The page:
Write On: Dreaming Writing Into Reality with Nadette Rae Rodgers

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Today on Write On we are lucky to feature Nadette Rae Rodgers, author of Illusion and the forthcoming Illusion Trilogy. Nadette is a Pennsylvania author, passionate about writing for all ages. Her interest in dreams inspired her first novel. For Write On, she helps us explore dreams and dreamscapes in writing.

Nadette is a member of the Quill & Scroll Society. She was also a featured author at the Beaver County Book Fest and Passages & Prose 2016: A Gathering of Authors & their Books.  Follow her on twitter @NadetteRae and read more of her writing on her blog.


1) Your Illusion Trilogy plays with the idea of dreams invading our real life. Did you base this premise on experiences from your own life?

The storyline didn’t exactly come from personal experiences I’ve had in my life, but I’m sure we’ve all experienced a bit of deja vu where you’re just going about your day and think to yourself, Did I dream this happened already? So I guess I took that feeling and asked myself “What if that really happened to someone?”


2) From a psychological and neurological perspective, there is a great deal of disagreement about the role of dreams and the role they play in our lives and our health. How do you integrate these contradictions in your writing?

Everyone dreams. Some people may not remember them in the morning, but everyone does. Some dreams are inspirational or calm, while other dreams, or “nightmares”, cause anxiety for many people and can shake you to your core. I wanted to really play off of a natural occurrence all people could relate to and that’s why I chose the topic of dreams. In the book, Addison’s dreams definitely affect her health. If she fell in a dream, she’d wake up with a cut and blood dripping down her leg. REM Behavior Disorder is definitely a real thing- very rare, but real all the same- where people act out the dreams they are having. Typically, it is not to the extent of Addison’s dreams as I was trying to exaggerate this, but for people suffering from any type of sleep disorder, dreams play a big role in their health.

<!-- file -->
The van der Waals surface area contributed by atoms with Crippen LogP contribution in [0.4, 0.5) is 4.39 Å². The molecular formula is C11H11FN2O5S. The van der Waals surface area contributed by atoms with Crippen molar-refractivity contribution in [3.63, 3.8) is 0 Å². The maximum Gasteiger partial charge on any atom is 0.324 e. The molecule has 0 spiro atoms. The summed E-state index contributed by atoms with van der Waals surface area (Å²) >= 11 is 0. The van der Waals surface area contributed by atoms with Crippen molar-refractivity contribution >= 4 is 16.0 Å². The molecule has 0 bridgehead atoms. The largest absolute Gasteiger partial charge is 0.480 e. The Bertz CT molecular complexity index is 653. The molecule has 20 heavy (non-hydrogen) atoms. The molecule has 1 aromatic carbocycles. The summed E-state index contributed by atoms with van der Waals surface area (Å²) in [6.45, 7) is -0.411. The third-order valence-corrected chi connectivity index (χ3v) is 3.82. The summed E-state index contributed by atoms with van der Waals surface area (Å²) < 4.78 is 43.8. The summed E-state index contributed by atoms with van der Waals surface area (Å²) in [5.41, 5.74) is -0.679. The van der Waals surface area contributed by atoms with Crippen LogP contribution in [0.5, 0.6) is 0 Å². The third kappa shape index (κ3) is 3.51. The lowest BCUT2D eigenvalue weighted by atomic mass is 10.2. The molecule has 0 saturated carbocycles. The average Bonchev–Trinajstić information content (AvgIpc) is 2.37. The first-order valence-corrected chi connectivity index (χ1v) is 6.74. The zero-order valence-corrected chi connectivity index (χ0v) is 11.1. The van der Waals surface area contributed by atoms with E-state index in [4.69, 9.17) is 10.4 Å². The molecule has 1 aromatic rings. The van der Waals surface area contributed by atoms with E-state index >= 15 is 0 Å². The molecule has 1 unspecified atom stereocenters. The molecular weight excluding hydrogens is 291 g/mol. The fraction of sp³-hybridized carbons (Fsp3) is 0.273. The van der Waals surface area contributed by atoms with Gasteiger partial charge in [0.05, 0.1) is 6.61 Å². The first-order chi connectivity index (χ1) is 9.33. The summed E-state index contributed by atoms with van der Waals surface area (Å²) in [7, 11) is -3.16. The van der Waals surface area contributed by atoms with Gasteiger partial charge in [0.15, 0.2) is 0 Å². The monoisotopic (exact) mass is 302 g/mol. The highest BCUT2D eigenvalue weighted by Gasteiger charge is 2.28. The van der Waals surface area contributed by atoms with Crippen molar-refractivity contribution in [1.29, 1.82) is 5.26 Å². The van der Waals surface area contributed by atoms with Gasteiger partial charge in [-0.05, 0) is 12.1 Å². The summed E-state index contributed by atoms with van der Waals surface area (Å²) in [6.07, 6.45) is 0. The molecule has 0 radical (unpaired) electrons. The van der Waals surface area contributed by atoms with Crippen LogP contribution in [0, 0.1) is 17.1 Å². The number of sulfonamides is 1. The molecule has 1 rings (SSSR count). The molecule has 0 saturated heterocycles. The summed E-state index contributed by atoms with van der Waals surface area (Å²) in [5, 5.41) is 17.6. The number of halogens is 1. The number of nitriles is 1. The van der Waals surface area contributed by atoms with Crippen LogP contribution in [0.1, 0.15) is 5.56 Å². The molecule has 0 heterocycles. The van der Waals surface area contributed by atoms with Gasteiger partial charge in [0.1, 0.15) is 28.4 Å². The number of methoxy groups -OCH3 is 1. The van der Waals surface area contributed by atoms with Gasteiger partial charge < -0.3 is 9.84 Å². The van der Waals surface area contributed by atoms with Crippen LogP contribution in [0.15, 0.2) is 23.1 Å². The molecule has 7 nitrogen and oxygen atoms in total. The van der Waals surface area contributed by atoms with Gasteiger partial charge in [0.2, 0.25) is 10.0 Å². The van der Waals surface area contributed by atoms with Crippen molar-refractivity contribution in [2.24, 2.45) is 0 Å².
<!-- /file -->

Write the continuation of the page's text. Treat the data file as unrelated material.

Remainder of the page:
3) Writing classes often malign the use of dreams as a cop-out for the ending of stories. How do you recommend writers incorporate dreams and dreamscapes into their writing while still avoiding the cliche-riddled path of “it was all a dream” endings.

Well, in the case of Illusion, it may appear that I followed that cliche-riddled path of the “it was all a dream” ending. However, the reader will uncover more to Addison’s story in books two and three, which I can’t say much about just yet.

But I guess my advice would be to make it your own and add a twist to it. You want to leave the reader guessing, unsure if it really was a dream after all or not. Give the reader just enough information in your ending to leave them satisfied and happy, but still eager for the next book. I get asked all the time “When’s book two coming?”